Junior Jonah Farahmand is yet another young fan inspired by Bryant’s perseverance and “can-do” attitude.
“He’s just a great idol. He motivates me because he did many things that many other people could not and he was able to push and fight through all of his pain,” Farahmand said. “Kobe’s inspired me by showing everyone that no matter what, you can still accomplish whatever you want to accomplish. No matter what pain you’re going through, you’re able to push through and do what you want.”
Schwartz reflected the same sentiments, finding inspiration in Bryant’s character.
“Ever since I was born, I would look up to Kobe like he was a god. He constantly was a true inspiration by showing how determined he was, not just in basketball, but in life,” she said.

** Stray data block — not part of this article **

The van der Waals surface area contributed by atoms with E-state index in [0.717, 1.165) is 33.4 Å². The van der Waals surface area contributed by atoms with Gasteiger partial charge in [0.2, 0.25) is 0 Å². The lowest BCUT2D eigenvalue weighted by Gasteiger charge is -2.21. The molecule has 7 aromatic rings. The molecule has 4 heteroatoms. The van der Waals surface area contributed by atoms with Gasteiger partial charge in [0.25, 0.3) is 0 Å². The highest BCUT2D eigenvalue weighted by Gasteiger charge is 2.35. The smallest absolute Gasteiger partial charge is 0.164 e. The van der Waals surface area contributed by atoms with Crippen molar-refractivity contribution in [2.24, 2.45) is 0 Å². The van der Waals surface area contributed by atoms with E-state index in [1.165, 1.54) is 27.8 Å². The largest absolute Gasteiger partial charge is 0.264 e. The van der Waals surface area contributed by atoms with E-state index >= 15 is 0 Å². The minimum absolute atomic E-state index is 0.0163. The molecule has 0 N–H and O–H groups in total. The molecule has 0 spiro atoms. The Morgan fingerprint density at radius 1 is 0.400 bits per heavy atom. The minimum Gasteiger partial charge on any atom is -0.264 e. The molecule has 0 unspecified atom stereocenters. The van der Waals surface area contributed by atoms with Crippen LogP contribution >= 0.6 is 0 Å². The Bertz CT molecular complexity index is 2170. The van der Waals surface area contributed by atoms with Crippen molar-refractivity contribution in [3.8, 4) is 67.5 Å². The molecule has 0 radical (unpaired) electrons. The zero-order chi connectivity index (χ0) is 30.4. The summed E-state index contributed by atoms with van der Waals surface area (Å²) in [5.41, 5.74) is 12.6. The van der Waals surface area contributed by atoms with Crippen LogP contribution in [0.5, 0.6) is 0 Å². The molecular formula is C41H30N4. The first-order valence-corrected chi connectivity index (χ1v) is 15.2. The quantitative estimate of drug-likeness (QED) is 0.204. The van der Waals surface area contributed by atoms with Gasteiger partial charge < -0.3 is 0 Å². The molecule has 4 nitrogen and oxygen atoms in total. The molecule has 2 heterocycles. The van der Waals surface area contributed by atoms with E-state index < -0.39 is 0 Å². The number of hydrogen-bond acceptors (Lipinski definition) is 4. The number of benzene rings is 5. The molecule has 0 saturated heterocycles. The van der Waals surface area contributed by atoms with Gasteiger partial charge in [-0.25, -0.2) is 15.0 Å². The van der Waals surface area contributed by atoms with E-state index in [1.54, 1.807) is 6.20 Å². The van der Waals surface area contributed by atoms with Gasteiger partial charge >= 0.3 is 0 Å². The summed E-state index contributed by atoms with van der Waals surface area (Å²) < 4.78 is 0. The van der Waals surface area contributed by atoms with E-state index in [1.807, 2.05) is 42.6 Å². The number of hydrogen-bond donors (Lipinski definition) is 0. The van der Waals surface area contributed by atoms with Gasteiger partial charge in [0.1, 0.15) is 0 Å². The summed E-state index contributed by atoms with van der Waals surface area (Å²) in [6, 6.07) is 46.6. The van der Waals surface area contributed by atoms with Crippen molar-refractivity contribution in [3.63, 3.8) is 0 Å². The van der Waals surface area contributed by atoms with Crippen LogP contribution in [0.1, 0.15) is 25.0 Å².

In fourth and fifth grade, Omidi attended the Kobe Bryant Basketball Camp, where he also got the chance to meet Bryant. During their short interaction, Bryant left a young Omidi with memories he will never forget.
“Kobe’s taught me lessons I could never ever learn in school,” Omidi said. “When I went to Kobe camp, each camper could bring anything to get signed and I brought a ball. I gave him the ball to sign, he started signing it with a black Sharpie, and it wouldn’t come up on the ball. So he took a silver Sharpie and went over the black, and he goes, ‘Everybody makes mistakes.’ Me, as a little kid, I didn’t know what that meant. Now, reliving the memory, that was a big deal. He actually told me that—that’s important.”